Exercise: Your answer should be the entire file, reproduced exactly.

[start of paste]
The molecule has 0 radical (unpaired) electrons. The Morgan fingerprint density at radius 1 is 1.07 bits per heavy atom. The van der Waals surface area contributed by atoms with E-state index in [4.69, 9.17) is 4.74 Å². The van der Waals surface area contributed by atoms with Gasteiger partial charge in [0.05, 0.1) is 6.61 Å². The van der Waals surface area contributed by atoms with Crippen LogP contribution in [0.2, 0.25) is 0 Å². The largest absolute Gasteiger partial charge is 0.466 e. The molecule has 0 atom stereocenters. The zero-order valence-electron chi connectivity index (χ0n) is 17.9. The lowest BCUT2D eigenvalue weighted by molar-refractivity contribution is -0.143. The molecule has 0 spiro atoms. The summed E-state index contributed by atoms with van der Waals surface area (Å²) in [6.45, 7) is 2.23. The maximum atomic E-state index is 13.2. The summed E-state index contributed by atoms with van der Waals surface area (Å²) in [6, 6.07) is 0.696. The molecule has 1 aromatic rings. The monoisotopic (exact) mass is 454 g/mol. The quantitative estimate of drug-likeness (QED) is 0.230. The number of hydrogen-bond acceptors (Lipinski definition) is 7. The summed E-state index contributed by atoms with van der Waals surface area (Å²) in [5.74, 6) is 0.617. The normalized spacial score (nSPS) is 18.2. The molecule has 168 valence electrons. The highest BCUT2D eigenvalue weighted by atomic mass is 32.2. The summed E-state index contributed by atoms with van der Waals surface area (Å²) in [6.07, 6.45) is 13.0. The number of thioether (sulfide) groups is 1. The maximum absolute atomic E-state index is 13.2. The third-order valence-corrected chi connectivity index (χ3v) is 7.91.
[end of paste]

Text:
The molecule has 0 radical (unpaired) electrons. The Morgan fingerprint density at radius 1 is 1.07 bits per heavy atom. The van der Waals surface area contributed by atoms with E-state index in [4.69, 9.17) is 4.74 Å². The van der Waals surface area contributed by atoms with Gasteiger partial charge in [0.05, 0.1) is 6.61 Å². The van der Waals surface area contributed by atoms with Crippen LogP contribution in [0.2, 0.25) is 0 Å². The largest absolute Gasteiger partial charge is 0.466 e. The molecule has 0 atom stereocenters. The zero-order valence-electron chi connectivity index (χ0n) is 17.9. The lowest BCUT2D eigenvalue weighted by molar-refractivity contribution is -0.143. The molecule has 0 spiro atoms. The summed E-state index contributed by atoms with van der Waals surface area (Å²) in [6.45, 7) is 2.23. The maximum atomic E-state index is 13.2. The summed E-state index contributed by atoms with van der Waals surface area (Å²) in [6, 6.07) is 0.696. The molecule has 1 aromatic rings. The monoisotopic (exact) mass is 454 g/mol. The quantitative estimate of drug-likeness (QED) is 0.230. The number of hydrogen-bond acceptors (Lipinski definition) is 7. The summed E-state index contributed by atoms with van der Waals surface area (Å²) in [5.74, 6) is 0.617. The normalized spacial score (nSPS) is 18.2. The molecule has 168 valence electrons. The highest BCUT2D eigenvalue weighted by atomic mass is 32.2. The summed E-state index contributed by atoms with van der Waals surface area (Å²) in [6.07, 6.45) is 13.0. The number of thioether (sulfide) groups is 1. The maximum absolute atomic E-state index is 13.2. The third-order valence-corrected chi connectivity index (χ3v) is 7.91.